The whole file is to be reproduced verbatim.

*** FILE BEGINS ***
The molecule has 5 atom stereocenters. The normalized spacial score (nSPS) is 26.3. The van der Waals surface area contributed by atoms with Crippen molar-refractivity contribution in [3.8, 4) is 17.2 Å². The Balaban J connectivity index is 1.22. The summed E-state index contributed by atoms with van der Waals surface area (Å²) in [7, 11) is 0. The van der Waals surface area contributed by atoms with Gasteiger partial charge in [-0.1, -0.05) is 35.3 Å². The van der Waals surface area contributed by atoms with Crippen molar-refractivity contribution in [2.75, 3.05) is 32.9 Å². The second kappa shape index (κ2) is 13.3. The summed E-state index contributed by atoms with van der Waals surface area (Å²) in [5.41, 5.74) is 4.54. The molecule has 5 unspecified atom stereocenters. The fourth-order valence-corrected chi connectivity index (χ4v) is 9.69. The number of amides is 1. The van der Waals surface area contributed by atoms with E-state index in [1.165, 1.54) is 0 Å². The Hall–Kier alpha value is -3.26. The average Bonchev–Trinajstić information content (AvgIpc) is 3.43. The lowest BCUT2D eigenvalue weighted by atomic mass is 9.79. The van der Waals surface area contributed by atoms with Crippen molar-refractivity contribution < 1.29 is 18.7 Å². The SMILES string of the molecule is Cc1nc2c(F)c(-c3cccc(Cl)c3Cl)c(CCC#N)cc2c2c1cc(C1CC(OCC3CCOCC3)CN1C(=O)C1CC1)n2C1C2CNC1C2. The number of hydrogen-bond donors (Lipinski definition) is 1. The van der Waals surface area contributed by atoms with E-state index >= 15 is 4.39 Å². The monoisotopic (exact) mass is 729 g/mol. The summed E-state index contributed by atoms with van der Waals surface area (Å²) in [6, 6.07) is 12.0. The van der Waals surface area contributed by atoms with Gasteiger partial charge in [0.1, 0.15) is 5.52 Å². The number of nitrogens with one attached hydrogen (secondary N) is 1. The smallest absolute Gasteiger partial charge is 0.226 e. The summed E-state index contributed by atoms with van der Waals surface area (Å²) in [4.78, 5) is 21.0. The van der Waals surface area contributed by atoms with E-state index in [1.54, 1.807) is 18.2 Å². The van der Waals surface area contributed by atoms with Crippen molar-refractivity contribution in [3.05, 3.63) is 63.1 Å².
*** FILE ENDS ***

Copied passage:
The molecule has 5 atom stereocenters. The normalized spacial score (nSPS) is 26.3. The van der Waals surface area contributed by atoms with Crippen molar-refractivity contribution in [3.8, 4) is 17.2 Å². The Balaban J connectivity index is 1.22. The summed E-state index contributed by atoms with van der Waals surface area (Å²) in [7, 11) is 0. The van der Waals surface area contributed by atoms with Gasteiger partial charge in [-0.1, -0.05) is 35.3 Å². The van der Waals surface area contributed by atoms with Crippen molar-refractivity contribution in [2.75, 3.05) is 32.9 Å². The second kappa shape index (κ2) is 13.3. The summed E-state index contributed by atoms with van der Waals surface area (Å²) in [5.41, 5.74) is 4.54. The molecule has 5 unspecified atom stereocenters. The fourth-order valence-corrected chi connectivity index (χ4v) is 9.69. The number of amides is 1. The van der Waals surface area contributed by atoms with E-state index in [1.165, 1.54) is 0 Å². The Hall–Kier alpha value is -3.26. The average Bonchev–Trinajstić information content (AvgIpc) is 3.43. The lowest BCUT2D eigenvalue weighted by atomic mass is 9.79. The van der Waals surface area contributed by atoms with Crippen molar-refractivity contribution < 1.29 is 18.7 Å². The SMILES string of the molecule is Cc1nc2c(F)c(-c3cccc(Cl)c3Cl)c(CCC#N)cc2c2c1cc(C1CC(OCC3CCOCC3)CN1C(=O)C1CC1)n2C1C2CNC1C2. The number of hydrogen-bond donors (Lipinski definition) is 1. The van der Waals surface area contributed by atoms with E-state index >= 15 is 4.39 Å². The monoisotopic (exact) mass is 729 g/mol. The summed E-state index contributed by atoms with van der Waals surface area (Å²) in [6, 6.07) is 12.0. The van der Waals surface area contributed by atoms with Gasteiger partial charge in [0.1, 0.15) is 5.52 Å². The number of nitrogens with one attached hydrogen (secondary N) is 1. The smallest absolute Gasteiger partial charge is 0.226 e. The summed E-state index contributed by atoms with van der Waals surface area (Å²) in [4.78, 5) is 21.0. The van der Waals surface area contributed by atoms with E-state index in [1.54, 1.807) is 18.2 Å². The van der Waals surface area contributed by atoms with Crippen molar-refractivity contribution in [3.05, 3.63) is 63.1 Å².